inflation are rather rare because the field is unstable and will mosly decay wanting to

bring inflation to a stop. Regions that experience inflation are surrounded by regions

that have ceased inflating and the expanding regions will evolve into conventional

expanding universes (conventional expansion meaning at a decelerating rate). The

inflation from the quantum fluctuations is unstoppable and new universes are

constantly created; therefore the multiverse itself is embedded in a never ending

inflating space. Guth refer to his theory as 'an infinite chain reaction of creation and

self-reproduction which has no end and which may have no beginning'. In the

inflationary universe theory what we have been calling 'the universe' is a very small

part of a single bubble, also called pocket universe, set amid an infinite number of

universes which we call a multiverse while the multiverse itself is embedded in

inflating space with no end. The well known theoretical physicist, Leonard Susskind,

called it 'the bubble bath universe'.

Where does the big bang feature in this endless sea of inflating universes? Each

pocket universe will be born in a tremendous burst of heat when inflation occurs in

that bubble. Thus, the 'big bangs are occurring endlessly and each new born universe

will enjoy a life cycle like our own depending on the laws of physics in the new born

universe. There is no reason why the laws of physics should be the same as in our

bubble universe. If gravity is very strong in such a universe there will be no

expansion and the universe will never develop. If, on the other hand, gravity is very

weak, the expansion will be so fast that no stars or galaxies can develop. Where can

we find these other universes? This is very interesting. Unlike the parallel universes

we were introduced to above, the universes described here are incredibly far away.

Paul Davies estimated that our universe is embedded in a region about

10^10,000,000,000 km across. Compare this with the size of our own observable

universe of only 10^23 km.

The idea of eternal inflation marked an important shift in cosmology. Suddenly our

universe is one of an infinite number of universes, the multiverse. Predictably, many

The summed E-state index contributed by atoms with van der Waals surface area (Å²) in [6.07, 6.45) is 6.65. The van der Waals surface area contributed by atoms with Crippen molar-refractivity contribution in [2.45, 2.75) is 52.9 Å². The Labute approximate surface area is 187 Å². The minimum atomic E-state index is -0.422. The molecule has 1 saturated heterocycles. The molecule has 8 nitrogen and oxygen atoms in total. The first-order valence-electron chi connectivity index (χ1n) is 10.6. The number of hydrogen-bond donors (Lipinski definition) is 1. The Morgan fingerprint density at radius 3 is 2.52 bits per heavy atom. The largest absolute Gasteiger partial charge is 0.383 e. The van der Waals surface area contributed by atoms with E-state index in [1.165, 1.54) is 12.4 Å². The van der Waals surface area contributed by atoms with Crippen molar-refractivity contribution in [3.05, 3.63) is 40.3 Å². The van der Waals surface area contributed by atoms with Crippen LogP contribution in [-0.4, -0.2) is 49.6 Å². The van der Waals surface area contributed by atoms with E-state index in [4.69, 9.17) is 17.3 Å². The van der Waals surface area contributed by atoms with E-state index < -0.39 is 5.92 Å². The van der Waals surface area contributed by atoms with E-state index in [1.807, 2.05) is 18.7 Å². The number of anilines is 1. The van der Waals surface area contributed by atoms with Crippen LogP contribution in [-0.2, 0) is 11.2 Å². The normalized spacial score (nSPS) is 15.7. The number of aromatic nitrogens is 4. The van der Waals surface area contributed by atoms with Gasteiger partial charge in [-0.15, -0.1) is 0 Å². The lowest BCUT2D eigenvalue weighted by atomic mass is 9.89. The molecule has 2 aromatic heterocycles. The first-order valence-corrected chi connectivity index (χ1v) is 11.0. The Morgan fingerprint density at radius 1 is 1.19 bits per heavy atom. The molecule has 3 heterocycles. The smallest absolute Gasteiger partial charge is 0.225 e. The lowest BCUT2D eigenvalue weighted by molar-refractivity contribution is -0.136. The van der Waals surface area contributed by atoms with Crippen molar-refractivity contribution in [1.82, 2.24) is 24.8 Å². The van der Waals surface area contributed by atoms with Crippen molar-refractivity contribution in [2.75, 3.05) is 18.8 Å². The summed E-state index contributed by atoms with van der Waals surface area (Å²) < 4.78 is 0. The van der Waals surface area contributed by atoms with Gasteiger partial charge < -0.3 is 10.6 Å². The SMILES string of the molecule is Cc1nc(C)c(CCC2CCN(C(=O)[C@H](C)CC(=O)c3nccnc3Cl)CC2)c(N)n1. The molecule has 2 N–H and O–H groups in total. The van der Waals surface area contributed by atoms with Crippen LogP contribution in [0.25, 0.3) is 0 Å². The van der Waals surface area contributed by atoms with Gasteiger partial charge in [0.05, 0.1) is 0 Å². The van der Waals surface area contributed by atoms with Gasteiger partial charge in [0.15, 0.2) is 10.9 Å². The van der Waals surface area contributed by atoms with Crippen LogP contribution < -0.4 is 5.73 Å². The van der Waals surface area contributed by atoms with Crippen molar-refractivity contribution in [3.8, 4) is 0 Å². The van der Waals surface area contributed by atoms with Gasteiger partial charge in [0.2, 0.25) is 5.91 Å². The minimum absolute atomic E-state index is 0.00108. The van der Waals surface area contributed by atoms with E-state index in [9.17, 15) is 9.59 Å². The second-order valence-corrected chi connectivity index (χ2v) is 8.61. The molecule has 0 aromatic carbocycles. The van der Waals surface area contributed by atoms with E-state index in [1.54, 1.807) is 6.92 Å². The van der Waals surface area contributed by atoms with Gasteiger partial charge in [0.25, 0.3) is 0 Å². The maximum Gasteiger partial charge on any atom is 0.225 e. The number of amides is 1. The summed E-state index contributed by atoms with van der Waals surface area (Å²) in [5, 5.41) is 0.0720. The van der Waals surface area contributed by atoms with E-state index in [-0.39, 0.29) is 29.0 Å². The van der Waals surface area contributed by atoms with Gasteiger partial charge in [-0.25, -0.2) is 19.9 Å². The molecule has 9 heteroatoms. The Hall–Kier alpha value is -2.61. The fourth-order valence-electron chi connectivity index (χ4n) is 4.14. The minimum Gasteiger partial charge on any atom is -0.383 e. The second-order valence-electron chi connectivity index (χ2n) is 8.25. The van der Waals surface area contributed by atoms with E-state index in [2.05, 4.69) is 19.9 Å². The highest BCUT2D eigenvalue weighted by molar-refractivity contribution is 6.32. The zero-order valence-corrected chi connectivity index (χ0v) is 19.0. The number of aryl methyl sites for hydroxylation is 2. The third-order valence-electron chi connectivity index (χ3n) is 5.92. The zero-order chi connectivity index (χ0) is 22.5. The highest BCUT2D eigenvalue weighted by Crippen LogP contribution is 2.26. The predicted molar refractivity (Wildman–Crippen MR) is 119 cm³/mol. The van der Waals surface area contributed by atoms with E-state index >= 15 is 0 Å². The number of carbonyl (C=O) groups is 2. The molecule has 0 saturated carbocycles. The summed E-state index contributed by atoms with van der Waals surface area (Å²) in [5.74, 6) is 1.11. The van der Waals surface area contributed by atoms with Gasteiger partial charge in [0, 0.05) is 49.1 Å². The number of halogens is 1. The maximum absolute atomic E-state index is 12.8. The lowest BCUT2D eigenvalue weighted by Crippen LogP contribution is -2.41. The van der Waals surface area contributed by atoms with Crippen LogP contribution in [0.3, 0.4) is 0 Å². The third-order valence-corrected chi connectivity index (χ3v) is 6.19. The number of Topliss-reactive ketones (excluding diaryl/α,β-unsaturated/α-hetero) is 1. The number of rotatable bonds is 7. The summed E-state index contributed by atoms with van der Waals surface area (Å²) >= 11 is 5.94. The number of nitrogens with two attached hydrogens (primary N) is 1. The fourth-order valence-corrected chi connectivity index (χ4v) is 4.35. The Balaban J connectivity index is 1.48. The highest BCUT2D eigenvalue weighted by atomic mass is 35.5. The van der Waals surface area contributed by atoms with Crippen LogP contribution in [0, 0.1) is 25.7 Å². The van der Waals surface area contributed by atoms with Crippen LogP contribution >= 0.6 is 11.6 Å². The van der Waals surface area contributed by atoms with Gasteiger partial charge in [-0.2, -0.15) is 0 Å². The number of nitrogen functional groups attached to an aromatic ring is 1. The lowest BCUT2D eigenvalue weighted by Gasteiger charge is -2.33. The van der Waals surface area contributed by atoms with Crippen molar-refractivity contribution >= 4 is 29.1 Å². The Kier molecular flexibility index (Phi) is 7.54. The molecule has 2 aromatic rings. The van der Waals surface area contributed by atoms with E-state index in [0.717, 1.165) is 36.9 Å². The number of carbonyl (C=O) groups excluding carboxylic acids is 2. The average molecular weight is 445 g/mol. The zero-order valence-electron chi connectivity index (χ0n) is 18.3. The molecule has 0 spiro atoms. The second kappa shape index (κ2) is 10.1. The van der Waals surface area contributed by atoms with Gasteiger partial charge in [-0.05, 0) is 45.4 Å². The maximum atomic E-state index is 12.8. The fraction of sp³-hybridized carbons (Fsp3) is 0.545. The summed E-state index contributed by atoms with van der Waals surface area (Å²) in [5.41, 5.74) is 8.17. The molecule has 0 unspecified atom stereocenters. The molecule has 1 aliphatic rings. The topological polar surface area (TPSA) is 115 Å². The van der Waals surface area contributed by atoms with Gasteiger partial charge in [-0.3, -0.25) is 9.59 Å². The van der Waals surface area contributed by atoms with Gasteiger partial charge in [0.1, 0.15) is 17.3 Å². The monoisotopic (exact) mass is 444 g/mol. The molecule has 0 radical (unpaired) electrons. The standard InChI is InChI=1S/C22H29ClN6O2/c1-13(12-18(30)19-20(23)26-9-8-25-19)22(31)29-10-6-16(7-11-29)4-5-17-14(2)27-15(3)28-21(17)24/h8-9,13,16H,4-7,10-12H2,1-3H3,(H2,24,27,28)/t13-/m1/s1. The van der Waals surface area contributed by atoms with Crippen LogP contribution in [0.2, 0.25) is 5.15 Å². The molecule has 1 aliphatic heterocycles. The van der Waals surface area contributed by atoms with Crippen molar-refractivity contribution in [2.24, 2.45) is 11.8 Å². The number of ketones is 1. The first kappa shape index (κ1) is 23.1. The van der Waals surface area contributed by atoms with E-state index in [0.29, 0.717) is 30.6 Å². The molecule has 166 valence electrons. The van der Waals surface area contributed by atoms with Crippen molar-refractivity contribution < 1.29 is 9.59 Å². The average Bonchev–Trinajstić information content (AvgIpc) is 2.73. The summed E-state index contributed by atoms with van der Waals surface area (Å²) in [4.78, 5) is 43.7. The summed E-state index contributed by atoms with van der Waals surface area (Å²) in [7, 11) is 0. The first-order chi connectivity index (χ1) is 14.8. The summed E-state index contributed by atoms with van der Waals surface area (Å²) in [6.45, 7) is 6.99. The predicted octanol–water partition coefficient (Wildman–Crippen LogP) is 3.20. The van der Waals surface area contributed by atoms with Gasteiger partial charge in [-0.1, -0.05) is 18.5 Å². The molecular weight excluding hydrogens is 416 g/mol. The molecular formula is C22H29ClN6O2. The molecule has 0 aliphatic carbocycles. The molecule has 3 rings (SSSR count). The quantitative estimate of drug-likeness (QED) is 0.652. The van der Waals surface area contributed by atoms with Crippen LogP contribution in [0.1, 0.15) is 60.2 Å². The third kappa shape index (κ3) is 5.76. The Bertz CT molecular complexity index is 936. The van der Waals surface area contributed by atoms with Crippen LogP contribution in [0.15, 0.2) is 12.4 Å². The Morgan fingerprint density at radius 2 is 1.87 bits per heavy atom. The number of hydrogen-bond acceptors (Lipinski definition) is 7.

scientists and philosophers rejected the idea, despite its widespread appeal. I will very

briefly deal with the reasons for acceptance and rejection in the scientific community.

Inflationary universe explained the assumptions in cosmology of homogeneity

(matter is uniformly spread throughout space), isotropy (at large scales the universe

looks the same in every direction) and the cosmological principle (every observer in

every galaxy sees the same general features of the universe), which the Big Bang

Theory alone could not. It further explains why the early universe was very smooth,

(if we ignore the quantum fluctuations), which was a prerequisite for the second law

of thermodynamics and the apparent one-directional cosmology time of which we are

all aware. The reader should note that this is not what we understand as 'time' when

we look at our watches. Why are the parallel universes in our rooms while the

quantum multiverses from the birth of the universe are so far away from us? Parallel

universes stem from a quantum interpretation of the 'measurement problem, i.e. How

to determine if the cat is alive or dead without having to open the box. The quantum

multiverses on the other hand is an interpretation of our universe and others on a

cosmological scale. In quantum language, both interpretations are equally valid.

Prominent scientists like Paul Steinhardt, Albert Einstein Professor at Princeton

University finds the concept distateful and declared: “This is a dangerous idea that I

am simply unwilling to contemplate”. Why such condemnation? The answer is

simply that scientists like Steinhardt are theoretical physicists hard at work to

formulate a final theory, a theory of everything. They regard the multiverse concept

as 'cheap'. These physicists are trying to find deep reasons why the universe is the

way it is while the multiverse concept declares that we observe what we observe

because it is observable. The randomness and the observer selection strike many

physicists as ugly compared to an all-encompassing mathematical theory describing

the world with quantative preision.

**Can the multiverse theory be tested?**

The critcism that the multiverse theory is not science because it cannot be tested has

some truth. We have seen that such universes cannot be observed because they have

decohered from our universe and the quantum multiverses are so far away that it is

impossible to prove their existence. Indirectly, however, if you have confidence in a

theory, you may trust its predictions, such as general relativity and the inside of black

holes. If the M theory is successful in proving the existence of other universes there is

a distant prospect that the existence of multiverses might be proved.

Frikkie de Bruyn